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Keith Law's mock draft projects Alex Blandino to Red Sox

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With just a couple days to go before the 2014 MLB Draft, Keith Law is projecting Stanford third baseman Alex Blandino to the Red Sox.

With just a couple days left before the 2014 MLB draft, Keith Law has taken yet another shot at predicting the first round. This time around, he's got the Red Sox taking Stanford third baseman Alex Blandino with the 26th overall pick.

As with so many other draft experts, Law has apparently heard that the Red Sox are looking for a college bat with their first pick. Recently we've seen Derek Fisher and A.J. Reed as possible candidates to fill that role for Boston, but Blandino is a new name.

Unlike Fisher and Reed, who both boast big bats with questionable gloves, Blandino is something of a tweener. He has decent power, but nothing special. He has a good swing and a solid eye at the plate, which has finally translated to results with Stanford in the form of a .312/.399/.540 batting line in 56 games this year. But this summary from Baseball America raises a few flags:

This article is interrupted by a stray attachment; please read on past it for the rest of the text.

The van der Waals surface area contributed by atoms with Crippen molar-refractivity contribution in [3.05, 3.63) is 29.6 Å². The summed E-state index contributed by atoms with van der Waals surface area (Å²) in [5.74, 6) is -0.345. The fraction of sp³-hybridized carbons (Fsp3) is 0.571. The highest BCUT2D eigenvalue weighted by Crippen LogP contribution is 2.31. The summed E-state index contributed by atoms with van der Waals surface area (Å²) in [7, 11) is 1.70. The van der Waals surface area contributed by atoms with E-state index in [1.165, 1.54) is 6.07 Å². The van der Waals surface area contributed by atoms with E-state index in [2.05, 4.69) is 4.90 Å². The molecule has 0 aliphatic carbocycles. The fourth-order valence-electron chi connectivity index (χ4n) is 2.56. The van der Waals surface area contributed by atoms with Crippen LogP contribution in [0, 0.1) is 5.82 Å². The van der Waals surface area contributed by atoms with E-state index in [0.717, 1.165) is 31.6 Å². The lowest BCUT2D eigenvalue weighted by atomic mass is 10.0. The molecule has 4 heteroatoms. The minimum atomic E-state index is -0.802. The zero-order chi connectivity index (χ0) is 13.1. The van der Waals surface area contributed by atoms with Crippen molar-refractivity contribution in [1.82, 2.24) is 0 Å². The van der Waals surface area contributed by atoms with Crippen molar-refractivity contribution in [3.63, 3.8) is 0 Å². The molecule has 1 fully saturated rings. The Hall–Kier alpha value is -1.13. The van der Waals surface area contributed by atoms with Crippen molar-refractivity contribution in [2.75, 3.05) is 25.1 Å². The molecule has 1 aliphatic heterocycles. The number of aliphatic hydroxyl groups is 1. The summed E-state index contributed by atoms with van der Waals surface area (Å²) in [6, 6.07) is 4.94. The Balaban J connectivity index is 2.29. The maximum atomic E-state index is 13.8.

Blandino projects more as a fringe-average or average power hitter rather than a true bopper, so a move to second base fits better than third. He's an average defender with good hands and an average arm, and if his bat doesn't develop he may be athletic enough to be a utility infielder, playing all three spots.

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Maybe it's just me, but this screams Kolbrin Vitek more than anyone else to me. Blandino is a player without any particular tool grading out as anything more than above-average, and for a player whose upside doesn't exactly jump off the paper, that "utility infielder" designation really does seem all-too-likely. There's certainly room for those players on any team and in any draft, but in the first round?

Law, for what it's worth, seems to suggest that the Red Sox themselves would not be too happy with Blandino, with him representing more of a fallback pick in the event players like Fisher are already off the board by the time it's Boston's turn to pick. That, I suppose, is the price you pay for winning a World Series. Not a bad deal, on the whole.